At this point I was beginning to become a bit upset. I gave her the Schmoo’s name and waited at the door, craning my neck to see if I could catch the kid’s eye. I heard the crying get worse, not surprising me at all because if there’s anything that I can depend on, it is for the #1 kid to get incredibly anxious if she feels like she has done something wrong. And having a stranger talking to her at that point was the worst thing we could do. Finally, with the other two kids losing patience/gaining consciousness I was able to flag down her actual teacher, who while sympathetic to my plight once again insisted on the Moms Only rule. She was able to coax the upset five-year-old out into the hallway, where a hug and some reassurance from Dad was all she needed to brighten up. Crisis averted just as my mom arrived. We trundled into the auditorium, and the rest of the show went off without a hitch. All’s well that ends well, . . . right?
Luckily, this was the only time this particular problem has surfaced. As far as I know, the Moms Only rule is still in place, however, and that still really pisses me off. Why this segregation? The moms were allowed in to where the boys were dressing; in fact, I later learned that dads aren’t allowed in there either. Why this paranoid separation of grown men from children? Were they worried that I was going to get cheap thrills from all of the exposed little girl flesh? As far as I could see from the hallway, that wasn’t even really an option. Nobody was nekkid or anything like that. I was and still am baffled.
I can think of two explanations. First, there is the tradition of the schoolhouse being a primarily female space. As recently as 2011 the percentage of primary school teachers who checked “female” on their application stood at 87%. The majority of school volunteers and PTA members are still women (The National PTA is looking at ways to change that phenomenon). It’s a Ladies’ Club, one with a lot of institutional inertia to overcome. And dads are often seen by teachers and other professionals as clueless boobs when it comes to kids. I understand that. I don’t like it, but it seems like something that will change as more and more dads get involved with their children at or near the level of us SAHDs. It’s one of the many little ways the patriarchy hurts guys as well, and one of the reasons we have intersectional feminist websites like this one to talk about it.
The other explanation is a bit more troubling. Sex crimes against children are nothing to take lightly. Child molester, child pornographer, these are amongst the worst crimes in our national imagination. We have a National Sex Offender registry at the FBI. And politicians eager to look tough on crime have no problem crafting draconian laws that make those on such a registry’s lives a living hell. I’ll go into this phenomenon in more depth at a later date, but for now I’d like to propose that in the frenzy to protect our kids from lurking predators, we have created a paranoid climate of mistrust. Combined with a zeal for zero tolerance, we put our schools and other child-oriented institutions in the position of being suspicious of all men. In just my own experience I have twice been approached by park staff and questioned as to why I was taking pictures of kids at the playground. My kids! Which I had to prove by showing the concerned park ranger all the pix I had taken of them at other playgrounds. (To be fair, this isn’t just on my iPhone; as a fairly serious enthusiast, I have a camera getup that can look a little intimidating.)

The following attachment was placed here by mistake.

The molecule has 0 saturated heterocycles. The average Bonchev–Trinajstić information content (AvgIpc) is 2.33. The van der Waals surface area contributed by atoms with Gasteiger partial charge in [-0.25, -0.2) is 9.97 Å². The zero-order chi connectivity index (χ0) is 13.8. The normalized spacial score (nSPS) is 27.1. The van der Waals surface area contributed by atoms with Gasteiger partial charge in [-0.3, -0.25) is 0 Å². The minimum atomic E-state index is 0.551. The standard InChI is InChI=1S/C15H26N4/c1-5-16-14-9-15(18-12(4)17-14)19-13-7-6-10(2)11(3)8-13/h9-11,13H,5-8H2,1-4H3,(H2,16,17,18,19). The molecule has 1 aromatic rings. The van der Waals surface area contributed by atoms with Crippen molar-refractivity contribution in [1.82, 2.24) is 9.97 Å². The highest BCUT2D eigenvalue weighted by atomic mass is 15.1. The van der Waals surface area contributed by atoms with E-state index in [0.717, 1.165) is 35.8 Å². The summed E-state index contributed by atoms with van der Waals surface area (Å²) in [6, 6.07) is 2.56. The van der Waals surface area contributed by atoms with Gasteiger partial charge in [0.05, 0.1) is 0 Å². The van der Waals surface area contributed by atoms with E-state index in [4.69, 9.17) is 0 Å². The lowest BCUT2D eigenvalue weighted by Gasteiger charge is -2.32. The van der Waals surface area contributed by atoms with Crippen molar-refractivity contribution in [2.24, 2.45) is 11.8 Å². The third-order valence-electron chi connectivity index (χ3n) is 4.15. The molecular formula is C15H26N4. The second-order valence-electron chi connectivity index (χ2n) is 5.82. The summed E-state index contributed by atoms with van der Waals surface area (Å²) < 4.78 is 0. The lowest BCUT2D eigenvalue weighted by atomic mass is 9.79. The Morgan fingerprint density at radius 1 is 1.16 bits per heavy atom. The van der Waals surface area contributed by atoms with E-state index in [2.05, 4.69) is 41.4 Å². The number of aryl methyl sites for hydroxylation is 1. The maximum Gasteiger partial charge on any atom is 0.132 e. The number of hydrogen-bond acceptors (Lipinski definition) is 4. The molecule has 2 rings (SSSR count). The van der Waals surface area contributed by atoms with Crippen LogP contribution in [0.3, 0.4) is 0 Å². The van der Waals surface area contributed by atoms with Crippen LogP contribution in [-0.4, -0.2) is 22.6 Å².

As I pointed out in “Why I’m So SAHD”, the stay-at-home dad population is still very small. It will probably be decades before we form anything resembling a voting bloc or a particularly powerful cultural force. So what can we do about this kind of exclusion and prejudice? For one thing, be out and unapologetic. Be loud and proud of your role as caregiver. You are going to get weird looks from grannies and suspicion from authorities, but I have found that once I explain the situation, most people understand. Second, become part of the solution at the local level. Once I have all three kids at the same school, I plan on joining the PTA and volunteering a great deal at the school. If I want to avoid having something like this happen again, then I should put myself in a position to have my concerns heard and have that policy changed if possible. Which I must admit sounds a whole heck of a lot like work. Or I could just sit around watching TV, playing video games, and hoping someone else would fix the world.
Featured Image “Tired Dad” courtesy of Blotz Photo Arts
“Showing off her acting Chops” courtesy of Blotz Photo Arts